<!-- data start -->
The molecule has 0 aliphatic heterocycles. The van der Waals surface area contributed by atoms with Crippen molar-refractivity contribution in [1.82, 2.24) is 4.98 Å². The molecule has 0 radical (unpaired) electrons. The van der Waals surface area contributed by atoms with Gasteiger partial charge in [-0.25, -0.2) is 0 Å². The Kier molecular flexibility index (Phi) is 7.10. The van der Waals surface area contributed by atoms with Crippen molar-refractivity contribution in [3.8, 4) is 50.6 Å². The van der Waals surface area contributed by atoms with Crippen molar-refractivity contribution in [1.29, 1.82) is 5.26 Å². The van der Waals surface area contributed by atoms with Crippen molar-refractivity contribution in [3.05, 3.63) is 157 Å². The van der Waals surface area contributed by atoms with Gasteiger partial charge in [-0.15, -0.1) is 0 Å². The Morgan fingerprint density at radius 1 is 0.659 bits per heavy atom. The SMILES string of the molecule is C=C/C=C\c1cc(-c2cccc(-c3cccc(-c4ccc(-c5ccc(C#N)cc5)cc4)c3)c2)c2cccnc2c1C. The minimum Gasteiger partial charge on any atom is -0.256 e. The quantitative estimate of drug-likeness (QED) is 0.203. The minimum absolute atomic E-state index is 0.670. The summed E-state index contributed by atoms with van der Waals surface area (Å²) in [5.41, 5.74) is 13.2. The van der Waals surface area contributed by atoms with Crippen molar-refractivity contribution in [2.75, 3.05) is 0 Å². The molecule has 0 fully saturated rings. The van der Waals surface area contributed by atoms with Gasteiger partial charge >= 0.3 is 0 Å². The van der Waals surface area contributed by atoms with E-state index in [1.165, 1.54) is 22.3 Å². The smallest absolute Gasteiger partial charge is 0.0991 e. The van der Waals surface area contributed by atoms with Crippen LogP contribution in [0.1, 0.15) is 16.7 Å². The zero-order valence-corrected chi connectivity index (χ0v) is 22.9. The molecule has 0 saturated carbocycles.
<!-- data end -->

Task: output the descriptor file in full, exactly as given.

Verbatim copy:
The molecule has 0 aliphatic heterocycles. The van der Waals surface area contributed by atoms with Crippen molar-refractivity contribution in [1.82, 2.24) is 4.98 Å². The molecule has 0 radical (unpaired) electrons. The van der Waals surface area contributed by atoms with Gasteiger partial charge in [-0.25, -0.2) is 0 Å². The Kier molecular flexibility index (Phi) is 7.10. The van der Waals surface area contributed by atoms with Crippen molar-refractivity contribution in [3.8, 4) is 50.6 Å². The van der Waals surface area contributed by atoms with Crippen molar-refractivity contribution in [1.29, 1.82) is 5.26 Å². The van der Waals surface area contributed by atoms with Crippen molar-refractivity contribution in [3.05, 3.63) is 157 Å². The van der Waals surface area contributed by atoms with Gasteiger partial charge in [-0.15, -0.1) is 0 Å². The Morgan fingerprint density at radius 1 is 0.659 bits per heavy atom. The SMILES string of the molecule is C=C/C=C\c1cc(-c2cccc(-c3cccc(-c4ccc(-c5ccc(C#N)cc5)cc4)c3)c2)c2cccnc2c1C. The minimum Gasteiger partial charge on any atom is -0.256 e. The quantitative estimate of drug-likeness (QED) is 0.203. The minimum absolute atomic E-state index is 0.670. The summed E-state index contributed by atoms with van der Waals surface area (Å²) in [5.41, 5.74) is 13.2. The van der Waals surface area contributed by atoms with Crippen molar-refractivity contribution in [2.75, 3.05) is 0 Å². The molecule has 0 fully saturated rings. The van der Waals surface area contributed by atoms with Gasteiger partial charge >= 0.3 is 0 Å². The van der Waals surface area contributed by atoms with E-state index in [1.165, 1.54) is 22.3 Å². The smallest absolute Gasteiger partial charge is 0.0991 e. The van der Waals surface area contributed by atoms with Crippen LogP contribution in [0.1, 0.15) is 16.7 Å². The zero-order valence-corrected chi connectivity index (χ0v) is 22.9. The molecule has 0 saturated carbocycles.